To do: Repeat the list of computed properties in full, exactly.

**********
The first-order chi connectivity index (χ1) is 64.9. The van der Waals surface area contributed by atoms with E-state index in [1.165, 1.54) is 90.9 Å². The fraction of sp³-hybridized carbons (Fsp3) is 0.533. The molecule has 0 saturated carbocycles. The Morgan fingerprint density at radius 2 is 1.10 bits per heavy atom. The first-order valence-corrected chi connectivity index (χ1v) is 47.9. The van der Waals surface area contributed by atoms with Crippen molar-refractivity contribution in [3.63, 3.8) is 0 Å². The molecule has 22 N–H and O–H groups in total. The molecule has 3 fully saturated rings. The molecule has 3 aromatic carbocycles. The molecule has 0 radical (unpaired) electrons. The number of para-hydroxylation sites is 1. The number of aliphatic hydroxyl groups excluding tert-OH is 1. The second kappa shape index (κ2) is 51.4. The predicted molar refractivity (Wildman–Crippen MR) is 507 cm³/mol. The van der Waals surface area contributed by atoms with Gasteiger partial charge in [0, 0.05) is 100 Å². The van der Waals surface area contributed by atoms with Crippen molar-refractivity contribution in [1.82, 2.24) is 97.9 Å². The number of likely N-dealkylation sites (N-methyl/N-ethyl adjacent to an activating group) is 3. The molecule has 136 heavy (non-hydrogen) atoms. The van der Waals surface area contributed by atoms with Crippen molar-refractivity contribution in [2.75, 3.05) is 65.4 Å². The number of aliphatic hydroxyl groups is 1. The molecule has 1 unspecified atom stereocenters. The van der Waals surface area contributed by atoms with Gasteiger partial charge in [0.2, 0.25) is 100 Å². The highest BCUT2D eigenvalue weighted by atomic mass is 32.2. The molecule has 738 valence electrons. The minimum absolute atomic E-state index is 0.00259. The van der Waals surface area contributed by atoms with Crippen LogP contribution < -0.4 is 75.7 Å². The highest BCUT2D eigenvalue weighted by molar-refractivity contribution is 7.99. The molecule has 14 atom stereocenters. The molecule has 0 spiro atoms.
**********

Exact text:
The first-order chi connectivity index (χ1) is 64.9. The van der Waals surface area contributed by atoms with E-state index in [1.165, 1.54) is 90.9 Å². The fraction of sp³-hybridized carbons (Fsp3) is 0.533. The molecule has 0 saturated carbocycles. The Morgan fingerprint density at radius 2 is 1.10 bits per heavy atom. The first-order valence-corrected chi connectivity index (χ1v) is 47.9. The van der Waals surface area contributed by atoms with Crippen molar-refractivity contribution in [3.63, 3.8) is 0 Å². The molecule has 22 N–H and O–H groups in total. The molecule has 3 fully saturated rings. The molecule has 3 aromatic carbocycles. The molecule has 0 radical (unpaired) electrons. The number of para-hydroxylation sites is 1. The number of aliphatic hydroxyl groups excluding tert-OH is 1. The second kappa shape index (κ2) is 51.4. The predicted molar refractivity (Wildman–Crippen MR) is 507 cm³/mol. The van der Waals surface area contributed by atoms with Gasteiger partial charge in [0, 0.05) is 100 Å². The van der Waals surface area contributed by atoms with Crippen molar-refractivity contribution in [1.82, 2.24) is 97.9 Å². The number of likely N-dealkylation sites (N-methyl/N-ethyl adjacent to an activating group) is 3. The molecule has 136 heavy (non-hydrogen) atoms. The van der Waals surface area contributed by atoms with Crippen molar-refractivity contribution in [2.75, 3.05) is 65.4 Å². The number of aliphatic hydroxyl groups is 1. The molecule has 1 unspecified atom stereocenters. The van der Waals surface area contributed by atoms with Gasteiger partial charge in [0.2, 0.25) is 100 Å². The highest BCUT2D eigenvalue weighted by atomic mass is 32.2. The molecule has 738 valence electrons. The minimum absolute atomic E-state index is 0.00259. The van der Waals surface area contributed by atoms with Crippen LogP contribution < -0.4 is 75.7 Å². The highest BCUT2D eigenvalue weighted by molar-refractivity contribution is 7.99. The molecule has 14 atom stereocenters. The molecule has 0 spiro atoms.